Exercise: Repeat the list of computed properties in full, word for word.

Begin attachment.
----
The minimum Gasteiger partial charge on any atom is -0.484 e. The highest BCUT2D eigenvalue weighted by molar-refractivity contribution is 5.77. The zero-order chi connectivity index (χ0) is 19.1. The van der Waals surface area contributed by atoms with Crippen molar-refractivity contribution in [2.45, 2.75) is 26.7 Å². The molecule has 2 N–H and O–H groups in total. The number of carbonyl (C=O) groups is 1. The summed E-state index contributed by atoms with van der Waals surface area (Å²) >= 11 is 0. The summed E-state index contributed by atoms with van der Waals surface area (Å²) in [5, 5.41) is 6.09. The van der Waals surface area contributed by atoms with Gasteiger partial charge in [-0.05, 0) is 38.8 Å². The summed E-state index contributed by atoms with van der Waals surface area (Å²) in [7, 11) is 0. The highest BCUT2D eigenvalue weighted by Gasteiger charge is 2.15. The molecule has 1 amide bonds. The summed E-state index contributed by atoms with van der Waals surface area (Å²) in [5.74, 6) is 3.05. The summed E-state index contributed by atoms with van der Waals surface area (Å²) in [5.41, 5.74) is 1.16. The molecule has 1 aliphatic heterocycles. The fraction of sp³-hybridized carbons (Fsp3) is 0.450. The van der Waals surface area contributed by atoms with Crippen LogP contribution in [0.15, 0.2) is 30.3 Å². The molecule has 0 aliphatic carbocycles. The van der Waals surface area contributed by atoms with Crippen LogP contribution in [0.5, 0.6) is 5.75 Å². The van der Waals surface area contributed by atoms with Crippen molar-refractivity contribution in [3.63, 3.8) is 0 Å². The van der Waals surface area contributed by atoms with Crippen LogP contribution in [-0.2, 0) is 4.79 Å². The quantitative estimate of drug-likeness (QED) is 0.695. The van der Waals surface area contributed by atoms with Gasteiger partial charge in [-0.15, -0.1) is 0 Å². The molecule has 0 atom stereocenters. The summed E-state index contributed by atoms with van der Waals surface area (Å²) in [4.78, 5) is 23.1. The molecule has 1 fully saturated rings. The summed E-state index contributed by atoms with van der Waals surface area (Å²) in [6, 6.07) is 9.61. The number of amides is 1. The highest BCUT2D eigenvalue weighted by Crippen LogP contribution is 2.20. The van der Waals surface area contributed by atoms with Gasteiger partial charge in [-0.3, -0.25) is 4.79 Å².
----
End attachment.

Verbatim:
The minimum Gasteiger partial charge on any atom is -0.484 e. The highest BCUT2D eigenvalue weighted by molar-refractivity contribution is 5.77. The zero-order chi connectivity index (χ0) is 19.1. The van der Waals surface area contributed by atoms with Crippen molar-refractivity contribution in [2.45, 2.75) is 26.7 Å². The molecule has 2 N–H and O–H groups in total. The number of carbonyl (C=O) groups is 1. The summed E-state index contributed by atoms with van der Waals surface area (Å²) >= 11 is 0. The summed E-state index contributed by atoms with van der Waals surface area (Å²) in [5, 5.41) is 6.09. The van der Waals surface area contributed by atoms with Gasteiger partial charge in [-0.05, 0) is 38.8 Å². The summed E-state index contributed by atoms with van der Waals surface area (Å²) in [7, 11) is 0. The highest BCUT2D eigenvalue weighted by Gasteiger charge is 2.15. The molecule has 1 amide bonds. The summed E-state index contributed by atoms with van der Waals surface area (Å²) in [5.74, 6) is 3.05. The summed E-state index contributed by atoms with van der Waals surface area (Å²) in [5.41, 5.74) is 1.16. The molecule has 1 aliphatic heterocycles. The fraction of sp³-hybridized carbons (Fsp3) is 0.450. The van der Waals surface area contributed by atoms with Crippen LogP contribution in [0.15, 0.2) is 30.3 Å². The molecule has 0 aliphatic carbocycles. The van der Waals surface area contributed by atoms with Crippen LogP contribution in [0.5, 0.6) is 5.75 Å². The van der Waals surface area contributed by atoms with Crippen molar-refractivity contribution in [3.63, 3.8) is 0 Å². The van der Waals surface area contributed by atoms with Crippen LogP contribution in [-0.2, 0) is 4.79 Å². The quantitative estimate of drug-likeness (QED) is 0.695. The van der Waals surface area contributed by atoms with Gasteiger partial charge in [-0.15, -0.1) is 0 Å². The molecule has 0 atom stereocenters. The summed E-state index contributed by atoms with van der Waals surface area (Å²) in [4.78, 5) is 23.1. The molecule has 1 fully saturated rings. The summed E-state index contributed by atoms with van der Waals surface area (Å²) in [6, 6.07) is 9.61. The number of amides is 1. The highest BCUT2D eigenvalue weighted by Crippen LogP contribution is 2.20. The van der Waals surface area contributed by atoms with Gasteiger partial charge in [-0.3, -0.25) is 4.79 Å².